Premature greying and scalp oiliness are both signs of aggravated pitta dosha. As Henna leaf helps balance Pitta dosha and is also drying and light, it balances and cuts down oiliness and reduces scalp Pitta accumulation. This eventually reduces the tendency to grey fast.
If you have a combination scalp with Pitta and vata imbalances – i.e. premature greying with dry scalp and frizzy hair, Henna should be used carefully. Its drying nature must be counteracted with nourishing oils to ensure the herb does not over dry hair.
This is a very real problem if you regularly use a Henna based hair color. Regular Henna use can dry out the scalp and hair if not countered with regular oiling. So please oil your hair regularly. Also, use a very mild nondrying hair wash .
Adding oils, or high fat substances like curd to a Henna pack will interfere with dye uptake. So if your purpose is to color hair, it is best to avoid such additions to your henna pack.
How to source this herb correctly for hair care? Is organic the only factor?
Where has the Henna been cultivated ?
Henna leaf has long been present in the Indian sub-continent, as is seen from its extensive mentions in the ancient Ayurvedic texts. In commercial agriculture, the leaves and flowers are both prized for their economic value – the flowers are used to create a fragrant Henna extract which is used in perfumery.
Commercial Henna cultivation is concentrated in Pali district in Rajasthan, generating nearly 20,000 tonnes of dried Henna leaf every year. Apart from Pali, some cultivation is seen in Gujarat and Madhya Pradesh.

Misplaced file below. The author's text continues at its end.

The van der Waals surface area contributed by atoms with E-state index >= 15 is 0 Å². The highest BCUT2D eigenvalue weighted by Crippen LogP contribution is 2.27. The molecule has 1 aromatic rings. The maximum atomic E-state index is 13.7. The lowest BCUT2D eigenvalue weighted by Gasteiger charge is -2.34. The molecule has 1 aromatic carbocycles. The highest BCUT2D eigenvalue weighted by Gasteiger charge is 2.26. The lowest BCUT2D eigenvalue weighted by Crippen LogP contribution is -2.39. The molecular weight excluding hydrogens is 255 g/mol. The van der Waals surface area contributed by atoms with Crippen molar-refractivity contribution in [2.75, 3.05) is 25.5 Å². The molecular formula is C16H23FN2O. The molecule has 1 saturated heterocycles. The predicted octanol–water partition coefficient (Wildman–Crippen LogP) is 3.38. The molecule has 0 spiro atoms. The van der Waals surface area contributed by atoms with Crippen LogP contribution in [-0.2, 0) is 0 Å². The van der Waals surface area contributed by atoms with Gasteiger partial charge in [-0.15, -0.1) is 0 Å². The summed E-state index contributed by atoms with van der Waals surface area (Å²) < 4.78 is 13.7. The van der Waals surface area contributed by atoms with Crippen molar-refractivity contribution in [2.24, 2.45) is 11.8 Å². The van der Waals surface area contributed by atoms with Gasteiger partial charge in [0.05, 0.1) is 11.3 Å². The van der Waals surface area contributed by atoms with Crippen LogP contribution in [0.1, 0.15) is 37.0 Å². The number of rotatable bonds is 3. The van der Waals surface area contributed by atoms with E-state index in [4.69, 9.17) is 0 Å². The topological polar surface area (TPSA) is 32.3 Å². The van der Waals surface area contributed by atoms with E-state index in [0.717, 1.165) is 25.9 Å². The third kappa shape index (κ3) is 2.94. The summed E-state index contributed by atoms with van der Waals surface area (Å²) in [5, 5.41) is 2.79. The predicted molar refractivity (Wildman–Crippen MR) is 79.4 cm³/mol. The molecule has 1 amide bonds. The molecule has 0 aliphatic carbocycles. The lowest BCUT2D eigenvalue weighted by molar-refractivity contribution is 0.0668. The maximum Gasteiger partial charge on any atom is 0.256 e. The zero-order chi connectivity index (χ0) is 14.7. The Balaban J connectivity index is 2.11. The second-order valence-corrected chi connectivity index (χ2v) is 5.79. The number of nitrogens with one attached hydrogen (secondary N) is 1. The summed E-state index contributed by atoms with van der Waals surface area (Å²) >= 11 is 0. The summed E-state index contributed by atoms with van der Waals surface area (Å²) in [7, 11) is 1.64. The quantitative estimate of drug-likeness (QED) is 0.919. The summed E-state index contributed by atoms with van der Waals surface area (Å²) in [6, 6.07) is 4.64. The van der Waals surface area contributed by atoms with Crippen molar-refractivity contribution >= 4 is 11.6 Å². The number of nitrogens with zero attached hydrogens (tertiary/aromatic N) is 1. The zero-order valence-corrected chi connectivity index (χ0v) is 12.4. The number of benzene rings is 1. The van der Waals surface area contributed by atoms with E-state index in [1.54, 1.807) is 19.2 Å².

Henna leaves contain a wealth of botanical nutrients. The dyeing property of Henna is attributed to Lawsone ( 2-hydroxy-1, 4-naphthoquinone component, Color Index Number 75480, Natural Orange 6).
Lawsone acts as a semi fast dye for protein fiber and other textile fibers, and it carries several advantages over chemical dyes, especially when it is used in its raw, whole form (as henna leaf paste).
When we cultivate Henna for the sole purpose of dye, the cultivation method, soil and inputs (and natural weather) need to be conducive to develop the Lawsone quality and concentrate it.
For high dye yield, the climate in which Henna is grown needs to be extremely arid – even if it is grown in a more humid environment, watering of the plant should be restricted to concentrate the Lawsone molecules.
Therefore, for natural dyes, sourcing Henna from dry, arid places, like Sojat in Pali district of Rajasthan is ideal.
Maturity of plant from which Henna leaves have been harvested
Mature henna plants yield higher dye quality. It generally takes 2-3 years for a Henna plant to reach full maturity, after which it can be harvested for 20-25 years.
Harvesting leaves from very new plants results in lower dye yield.
When has the leaf been harvested & how has it been dried?
The third thing to keep in mind is when the leaves are harvested and how they are dried.
The best dye content comes from fully mature, yet green leaves which are subsequently shade dried.
Drying the leaves in direct sunlight brings down the final Lawsone content and hence affects the strength of the dye.
Have any harmful or unwanted adulterants been added to the herb ?
Henna is often sold as powder. But this powder can be easily contaminated. Common natural contaminants are Khejri leaf, Cassia Auriculata leaf and sometimes even fine green soil. These natural contaminants bring down henna’s dyeing ability and other botanical properties.